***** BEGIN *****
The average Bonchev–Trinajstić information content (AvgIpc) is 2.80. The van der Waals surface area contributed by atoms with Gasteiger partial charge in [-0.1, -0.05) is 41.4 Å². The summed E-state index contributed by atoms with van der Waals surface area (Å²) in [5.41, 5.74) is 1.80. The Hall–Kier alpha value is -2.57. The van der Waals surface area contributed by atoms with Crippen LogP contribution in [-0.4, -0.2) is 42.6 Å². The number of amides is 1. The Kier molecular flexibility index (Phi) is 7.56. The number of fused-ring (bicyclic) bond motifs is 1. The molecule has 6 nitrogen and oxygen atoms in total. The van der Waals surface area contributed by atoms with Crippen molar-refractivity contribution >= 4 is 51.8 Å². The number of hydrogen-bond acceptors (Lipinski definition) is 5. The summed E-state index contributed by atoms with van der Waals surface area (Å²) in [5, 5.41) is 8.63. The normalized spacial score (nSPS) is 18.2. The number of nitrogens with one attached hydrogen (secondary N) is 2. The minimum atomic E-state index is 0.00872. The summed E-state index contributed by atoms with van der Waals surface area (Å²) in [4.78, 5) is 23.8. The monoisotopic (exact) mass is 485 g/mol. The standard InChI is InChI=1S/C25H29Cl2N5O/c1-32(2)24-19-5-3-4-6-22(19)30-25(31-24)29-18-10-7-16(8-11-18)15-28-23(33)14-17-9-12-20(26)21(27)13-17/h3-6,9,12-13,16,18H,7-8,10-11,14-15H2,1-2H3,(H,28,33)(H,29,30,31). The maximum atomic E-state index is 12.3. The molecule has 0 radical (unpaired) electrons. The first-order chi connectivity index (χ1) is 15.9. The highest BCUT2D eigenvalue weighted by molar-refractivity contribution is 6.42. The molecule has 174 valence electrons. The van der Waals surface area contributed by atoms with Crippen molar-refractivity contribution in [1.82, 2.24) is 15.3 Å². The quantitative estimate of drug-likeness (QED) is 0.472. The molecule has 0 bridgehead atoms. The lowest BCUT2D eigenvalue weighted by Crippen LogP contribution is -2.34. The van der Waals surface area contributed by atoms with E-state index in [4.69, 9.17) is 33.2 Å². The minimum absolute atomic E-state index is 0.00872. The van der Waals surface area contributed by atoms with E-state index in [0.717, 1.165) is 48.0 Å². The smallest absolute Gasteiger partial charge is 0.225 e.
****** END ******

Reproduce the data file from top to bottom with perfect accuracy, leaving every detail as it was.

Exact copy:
The average Bonchev–Trinajstić information content (AvgIpc) is 2.80. The van der Waals surface area contributed by atoms with Gasteiger partial charge in [-0.1, -0.05) is 41.4 Å². The summed E-state index contributed by atoms with van der Waals surface area (Å²) in [5.41, 5.74) is 1.80. The Hall–Kier alpha value is -2.57. The van der Waals surface area contributed by atoms with Crippen LogP contribution in [-0.4, -0.2) is 42.6 Å². The number of amides is 1. The Kier molecular flexibility index (Phi) is 7.56. The number of fused-ring (bicyclic) bond motifs is 1. The molecule has 6 nitrogen and oxygen atoms in total. The van der Waals surface area contributed by atoms with Crippen molar-refractivity contribution >= 4 is 51.8 Å². The number of hydrogen-bond acceptors (Lipinski definition) is 5. The summed E-state index contributed by atoms with van der Waals surface area (Å²) in [5, 5.41) is 8.63. The normalized spacial score (nSPS) is 18.2. The number of nitrogens with one attached hydrogen (secondary N) is 2. The minimum atomic E-state index is 0.00872. The summed E-state index contributed by atoms with van der Waals surface area (Å²) in [4.78, 5) is 23.8. The monoisotopic (exact) mass is 485 g/mol. The standard InChI is InChI=1S/C25H29Cl2N5O/c1-32(2)24-19-5-3-4-6-22(19)30-25(31-24)29-18-10-7-16(8-11-18)15-28-23(33)14-17-9-12-20(26)21(27)13-17/h3-6,9,12-13,16,18H,7-8,10-11,14-15H2,1-2H3,(H,28,33)(H,29,30,31). The maximum atomic E-state index is 12.3. The molecule has 0 radical (unpaired) electrons. The first-order chi connectivity index (χ1) is 15.9. The highest BCUT2D eigenvalue weighted by molar-refractivity contribution is 6.42. The molecule has 174 valence electrons. The van der Waals surface area contributed by atoms with Crippen molar-refractivity contribution in [1.82, 2.24) is 15.3 Å². The quantitative estimate of drug-likeness (QED) is 0.472. The molecule has 0 bridgehead atoms. The lowest BCUT2D eigenvalue weighted by Crippen LogP contribution is -2.34. The van der Waals surface area contributed by atoms with E-state index in [4.69, 9.17) is 33.2 Å². The minimum absolute atomic E-state index is 0.00872. The van der Waals surface area contributed by atoms with E-state index in [0.717, 1.165) is 48.0 Å². The smallest absolute Gasteiger partial charge is 0.225 e.